Unfortunately, there’s no standard system of beeps, and so you’ll need to know the BIOS maker to look up what a given beep, or series of beeps, means. If you hear these beeps, pay close attention to them. There can be long and short beeps, certain numbers of beeps, and particular patterns of beeps (e.g., long, short, long), each of which can indicate a problem with a particular component. Some examples include bad memory, a defective CPU, insufficient or improper power, and a host of other possibilities.

Again, you’ll want to determine the BIOS maker, either by loading the BIOS at bootup (which typically requires a particular key or key combination), by running a utility in Windows that will identify the BIOS, or by looking on the BIOS chip itself. Once you’ve identified the BIOS maker, then you can visit its website and look up troubleshooting information that should include the beep codes and what they mean. Of course, if your PC came with a user’s manual, then that information might be available in the troubleshooting section.

What do different motherboard LED lights mean?

Some motherboards have lights that can indicate the PC’s — or at least the motherboard’s — status. In some cases, there just a single light indicating the overall status of the motherboard, such as “green means everything is fine and red means there’s a problem.” In other cases, there might be individual status lights near particular components, such as memory and the CPU, that indicate if a component is having issues.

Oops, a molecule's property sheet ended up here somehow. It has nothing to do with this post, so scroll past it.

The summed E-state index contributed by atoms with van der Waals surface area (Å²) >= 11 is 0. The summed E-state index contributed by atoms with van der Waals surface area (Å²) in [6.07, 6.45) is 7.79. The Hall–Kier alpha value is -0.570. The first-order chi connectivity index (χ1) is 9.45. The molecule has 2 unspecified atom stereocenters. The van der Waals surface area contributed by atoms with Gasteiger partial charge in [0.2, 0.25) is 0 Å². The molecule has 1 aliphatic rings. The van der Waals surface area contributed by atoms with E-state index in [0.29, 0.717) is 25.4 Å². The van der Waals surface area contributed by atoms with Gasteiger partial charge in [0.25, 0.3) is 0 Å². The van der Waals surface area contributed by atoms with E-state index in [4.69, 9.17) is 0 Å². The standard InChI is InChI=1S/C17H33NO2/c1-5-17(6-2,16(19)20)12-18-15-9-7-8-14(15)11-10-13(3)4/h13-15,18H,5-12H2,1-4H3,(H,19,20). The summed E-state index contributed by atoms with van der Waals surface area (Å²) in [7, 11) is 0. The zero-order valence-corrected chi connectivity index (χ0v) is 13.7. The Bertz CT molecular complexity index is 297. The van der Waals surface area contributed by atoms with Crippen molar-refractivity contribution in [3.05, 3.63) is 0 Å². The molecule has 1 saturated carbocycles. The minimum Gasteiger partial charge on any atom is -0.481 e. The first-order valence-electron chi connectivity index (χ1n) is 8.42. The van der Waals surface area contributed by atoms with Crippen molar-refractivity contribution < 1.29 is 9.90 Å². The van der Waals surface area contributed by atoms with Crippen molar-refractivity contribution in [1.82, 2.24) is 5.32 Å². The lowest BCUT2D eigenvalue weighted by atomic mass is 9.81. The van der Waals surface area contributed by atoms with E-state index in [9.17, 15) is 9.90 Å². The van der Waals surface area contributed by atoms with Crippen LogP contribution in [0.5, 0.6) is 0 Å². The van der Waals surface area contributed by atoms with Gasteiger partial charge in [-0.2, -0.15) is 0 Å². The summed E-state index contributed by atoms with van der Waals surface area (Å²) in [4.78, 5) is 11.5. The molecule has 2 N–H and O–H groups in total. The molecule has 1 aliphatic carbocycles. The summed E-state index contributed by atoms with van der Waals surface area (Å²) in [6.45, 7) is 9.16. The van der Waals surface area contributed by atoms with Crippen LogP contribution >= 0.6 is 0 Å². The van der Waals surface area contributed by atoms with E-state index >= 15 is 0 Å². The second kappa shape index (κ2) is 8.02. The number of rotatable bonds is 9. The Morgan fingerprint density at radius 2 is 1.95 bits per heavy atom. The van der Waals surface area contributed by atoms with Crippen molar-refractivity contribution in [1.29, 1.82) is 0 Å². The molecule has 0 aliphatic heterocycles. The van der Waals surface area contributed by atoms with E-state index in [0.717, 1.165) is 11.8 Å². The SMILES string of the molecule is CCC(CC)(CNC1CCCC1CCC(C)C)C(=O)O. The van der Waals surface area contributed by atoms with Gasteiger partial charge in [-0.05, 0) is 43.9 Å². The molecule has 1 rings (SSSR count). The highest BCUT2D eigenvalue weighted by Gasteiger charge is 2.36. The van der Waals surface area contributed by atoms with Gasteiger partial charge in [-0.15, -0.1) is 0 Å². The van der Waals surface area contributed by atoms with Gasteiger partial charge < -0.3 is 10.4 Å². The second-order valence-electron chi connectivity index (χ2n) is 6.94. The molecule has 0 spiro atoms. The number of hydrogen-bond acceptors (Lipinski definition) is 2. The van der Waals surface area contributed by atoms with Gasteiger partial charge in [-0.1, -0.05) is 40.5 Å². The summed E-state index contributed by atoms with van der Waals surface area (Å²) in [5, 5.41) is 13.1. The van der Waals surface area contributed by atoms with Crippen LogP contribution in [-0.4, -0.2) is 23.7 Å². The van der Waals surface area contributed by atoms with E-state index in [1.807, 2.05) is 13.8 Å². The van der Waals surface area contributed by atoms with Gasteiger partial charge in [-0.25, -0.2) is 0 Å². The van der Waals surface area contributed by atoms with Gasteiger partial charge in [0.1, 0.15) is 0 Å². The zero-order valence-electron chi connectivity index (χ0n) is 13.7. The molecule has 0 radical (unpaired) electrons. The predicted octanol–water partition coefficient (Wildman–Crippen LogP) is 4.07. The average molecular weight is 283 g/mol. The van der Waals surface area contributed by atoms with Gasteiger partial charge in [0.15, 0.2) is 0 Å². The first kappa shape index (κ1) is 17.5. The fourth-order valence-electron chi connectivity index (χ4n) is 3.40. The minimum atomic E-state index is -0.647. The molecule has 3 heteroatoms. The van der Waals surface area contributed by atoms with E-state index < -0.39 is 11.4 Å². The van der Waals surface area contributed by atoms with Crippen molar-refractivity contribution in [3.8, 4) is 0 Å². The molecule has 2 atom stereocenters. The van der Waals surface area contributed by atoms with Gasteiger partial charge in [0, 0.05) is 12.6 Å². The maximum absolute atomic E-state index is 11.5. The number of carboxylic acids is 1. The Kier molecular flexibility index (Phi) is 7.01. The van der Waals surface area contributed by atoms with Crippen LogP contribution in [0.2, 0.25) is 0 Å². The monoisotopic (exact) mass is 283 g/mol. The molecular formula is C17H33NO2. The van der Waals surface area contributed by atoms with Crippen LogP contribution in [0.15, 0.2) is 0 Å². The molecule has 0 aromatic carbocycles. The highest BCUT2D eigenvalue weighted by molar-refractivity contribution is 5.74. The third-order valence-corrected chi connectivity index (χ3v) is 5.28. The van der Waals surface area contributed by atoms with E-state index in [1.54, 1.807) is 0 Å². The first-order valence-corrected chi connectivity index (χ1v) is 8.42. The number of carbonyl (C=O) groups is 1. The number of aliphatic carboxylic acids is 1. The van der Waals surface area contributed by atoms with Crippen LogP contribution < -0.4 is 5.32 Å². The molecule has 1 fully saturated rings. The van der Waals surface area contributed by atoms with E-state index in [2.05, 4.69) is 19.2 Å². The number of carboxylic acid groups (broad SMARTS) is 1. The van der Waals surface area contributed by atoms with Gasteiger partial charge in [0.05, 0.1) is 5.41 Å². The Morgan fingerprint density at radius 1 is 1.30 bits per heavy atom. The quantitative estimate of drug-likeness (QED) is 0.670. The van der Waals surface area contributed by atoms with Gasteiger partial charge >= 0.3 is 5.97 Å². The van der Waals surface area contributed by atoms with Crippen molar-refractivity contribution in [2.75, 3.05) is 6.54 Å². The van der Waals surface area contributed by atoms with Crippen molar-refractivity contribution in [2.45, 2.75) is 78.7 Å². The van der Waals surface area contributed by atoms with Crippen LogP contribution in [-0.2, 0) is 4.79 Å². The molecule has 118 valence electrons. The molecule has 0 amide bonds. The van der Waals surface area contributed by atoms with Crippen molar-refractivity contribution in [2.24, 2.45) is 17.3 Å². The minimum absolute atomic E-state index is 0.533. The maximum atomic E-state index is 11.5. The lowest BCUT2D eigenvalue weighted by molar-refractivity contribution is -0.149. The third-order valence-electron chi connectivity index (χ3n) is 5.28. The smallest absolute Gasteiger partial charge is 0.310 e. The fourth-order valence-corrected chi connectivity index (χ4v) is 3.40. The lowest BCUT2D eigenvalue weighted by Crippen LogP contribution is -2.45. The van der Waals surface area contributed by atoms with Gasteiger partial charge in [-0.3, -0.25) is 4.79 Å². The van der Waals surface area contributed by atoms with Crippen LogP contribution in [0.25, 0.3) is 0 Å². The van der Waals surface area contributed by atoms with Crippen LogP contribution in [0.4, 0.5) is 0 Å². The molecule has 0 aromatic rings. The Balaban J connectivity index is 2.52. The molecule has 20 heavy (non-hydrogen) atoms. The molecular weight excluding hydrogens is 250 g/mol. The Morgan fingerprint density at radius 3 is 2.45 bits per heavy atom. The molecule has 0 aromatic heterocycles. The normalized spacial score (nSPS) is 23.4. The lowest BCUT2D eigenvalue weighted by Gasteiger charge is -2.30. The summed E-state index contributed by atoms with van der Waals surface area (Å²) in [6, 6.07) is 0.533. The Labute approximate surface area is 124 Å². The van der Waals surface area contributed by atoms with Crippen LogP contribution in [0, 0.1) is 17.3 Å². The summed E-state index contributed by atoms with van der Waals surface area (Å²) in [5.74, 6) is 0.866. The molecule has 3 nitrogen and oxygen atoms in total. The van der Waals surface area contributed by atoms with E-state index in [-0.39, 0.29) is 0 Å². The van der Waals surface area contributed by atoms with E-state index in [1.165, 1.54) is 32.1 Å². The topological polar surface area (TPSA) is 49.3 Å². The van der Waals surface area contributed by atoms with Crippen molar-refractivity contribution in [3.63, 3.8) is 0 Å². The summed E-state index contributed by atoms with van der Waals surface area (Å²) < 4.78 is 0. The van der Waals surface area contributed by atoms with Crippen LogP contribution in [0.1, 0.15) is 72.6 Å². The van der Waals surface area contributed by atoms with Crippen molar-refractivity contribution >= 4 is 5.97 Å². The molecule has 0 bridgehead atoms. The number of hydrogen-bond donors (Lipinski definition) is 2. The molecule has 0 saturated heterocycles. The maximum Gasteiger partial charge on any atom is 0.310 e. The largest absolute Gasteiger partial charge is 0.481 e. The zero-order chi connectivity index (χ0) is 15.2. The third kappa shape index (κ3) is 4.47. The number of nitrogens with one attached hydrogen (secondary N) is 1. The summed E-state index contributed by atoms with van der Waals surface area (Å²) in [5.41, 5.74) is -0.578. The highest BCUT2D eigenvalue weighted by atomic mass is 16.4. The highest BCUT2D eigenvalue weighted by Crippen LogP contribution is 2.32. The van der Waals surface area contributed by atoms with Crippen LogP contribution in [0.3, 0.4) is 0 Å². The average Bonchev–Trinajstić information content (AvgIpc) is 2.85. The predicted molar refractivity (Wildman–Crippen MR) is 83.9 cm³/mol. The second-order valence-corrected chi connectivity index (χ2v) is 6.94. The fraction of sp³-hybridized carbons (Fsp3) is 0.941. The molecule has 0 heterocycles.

Whether or not such lights exist varies by the motherboard. Check your motherboard’s user manual for information on which status lights exist and how to interpret them.

How do you open Windows 10 Event Manager?

Of course, a PC is capable of communicating more directly to a user. Certain BIOS versions can post diagnostic information during boot up that can help troubleshoot an issue or directly identify a failing component. And the operating system also provides a host of messages that can pinpoint a component problem, such as failing hard drive.

Search “events” using Windows 10 search function to pull up the Event Manager

You can look at tools like Windows 10’s Event Manager to find more information about what causes system failure, although that information can be obscure and require a higher level of technical knowledge to interpret. Also, look for messages about missing or corrupt files to help identify a failing hard drive — or a solid-state drive (SSD), since those have no moving parts and will give off no sounds indicating failure. Finally, if your PC blue screens, you can often see a hint as to the problem, such as a memory or CPU error.

Conclusion

This has been just an overview of some of the ways to perform computer troubleshooting and diagnose PC issues. Much of it may be beyond the typical user’s technical acumen, but it’s important to have a grasp of what to look for to best inform a technician who can fix a problem. In many cases, all you need to do is look and listen to get some insight into why your PC is misbehaving.

Mark Coppock

Author Mark Coppock

A technology and aspiring science fiction writer from just outside Los Angeles, CA.